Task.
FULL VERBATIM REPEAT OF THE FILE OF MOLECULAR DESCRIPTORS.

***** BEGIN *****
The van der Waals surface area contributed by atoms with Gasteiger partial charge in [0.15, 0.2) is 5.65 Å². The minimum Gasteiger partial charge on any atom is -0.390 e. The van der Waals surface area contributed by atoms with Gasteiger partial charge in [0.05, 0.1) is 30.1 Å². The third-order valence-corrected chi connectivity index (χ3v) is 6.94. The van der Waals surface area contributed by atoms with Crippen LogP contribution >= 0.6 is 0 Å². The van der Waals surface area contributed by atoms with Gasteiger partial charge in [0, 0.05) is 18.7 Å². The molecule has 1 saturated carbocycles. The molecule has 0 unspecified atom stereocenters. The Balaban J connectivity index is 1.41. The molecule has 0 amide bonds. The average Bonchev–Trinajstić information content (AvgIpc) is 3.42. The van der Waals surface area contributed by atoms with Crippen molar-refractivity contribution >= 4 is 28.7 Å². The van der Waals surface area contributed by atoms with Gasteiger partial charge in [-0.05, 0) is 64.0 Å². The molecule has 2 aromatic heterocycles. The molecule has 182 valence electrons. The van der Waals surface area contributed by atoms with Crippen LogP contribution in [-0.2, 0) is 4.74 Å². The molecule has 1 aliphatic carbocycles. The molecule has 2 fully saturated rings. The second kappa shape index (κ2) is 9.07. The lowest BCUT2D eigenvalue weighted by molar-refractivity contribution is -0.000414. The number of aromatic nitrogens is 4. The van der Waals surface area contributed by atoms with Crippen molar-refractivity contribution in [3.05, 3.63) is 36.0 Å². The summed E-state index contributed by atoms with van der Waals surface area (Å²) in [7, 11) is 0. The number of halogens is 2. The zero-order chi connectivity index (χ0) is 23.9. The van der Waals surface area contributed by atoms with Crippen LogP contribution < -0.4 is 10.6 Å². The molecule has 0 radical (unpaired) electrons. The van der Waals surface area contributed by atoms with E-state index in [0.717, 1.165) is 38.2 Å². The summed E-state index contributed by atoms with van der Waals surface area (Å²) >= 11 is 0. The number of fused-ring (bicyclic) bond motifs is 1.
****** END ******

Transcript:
The van der Waals surface area contributed by atoms with Gasteiger partial charge in [0.15, 0.2) is 5.65 Å². The minimum Gasteiger partial charge on any atom is -0.390 e. The van der Waals surface area contributed by atoms with Gasteiger partial charge in [0.05, 0.1) is 30.1 Å². The third-order valence-corrected chi connectivity index (χ3v) is 6.94. The van der Waals surface area contributed by atoms with Crippen LogP contribution >= 0.6 is 0 Å². The van der Waals surface area contributed by atoms with Gasteiger partial charge in [0, 0.05) is 18.7 Å². The molecule has 1 saturated carbocycles. The molecule has 0 unspecified atom stereocenters. The Balaban J connectivity index is 1.41. The molecule has 0 amide bonds. The average Bonchev–Trinajstić information content (AvgIpc) is 3.42. The van der Waals surface area contributed by atoms with Crippen molar-refractivity contribution >= 4 is 28.7 Å². The van der Waals surface area contributed by atoms with Gasteiger partial charge in [-0.05, 0) is 64.0 Å². The molecule has 2 aromatic heterocycles. The molecule has 182 valence electrons. The van der Waals surface area contributed by atoms with Crippen LogP contribution in [-0.2, 0) is 4.74 Å². The molecule has 1 aliphatic carbocycles. The molecule has 2 fully saturated rings. The second kappa shape index (κ2) is 9.07. The lowest BCUT2D eigenvalue weighted by molar-refractivity contribution is -0.000414. The number of aromatic nitrogens is 4. The van der Waals surface area contributed by atoms with Crippen molar-refractivity contribution in [3.05, 3.63) is 36.0 Å². The summed E-state index contributed by atoms with van der Waals surface area (Å²) in [7, 11) is 0. The number of halogens is 2. The zero-order chi connectivity index (χ0) is 23.9. The van der Waals surface area contributed by atoms with Crippen LogP contribution < -0.4 is 10.6 Å². The molecule has 0 radical (unpaired) electrons. The van der Waals surface area contributed by atoms with E-state index in [0.717, 1.165) is 38.2 Å². The summed E-state index contributed by atoms with van der Waals surface area (Å²) >= 11 is 0. The number of fused-ring (bicyclic) bond motifs is 1.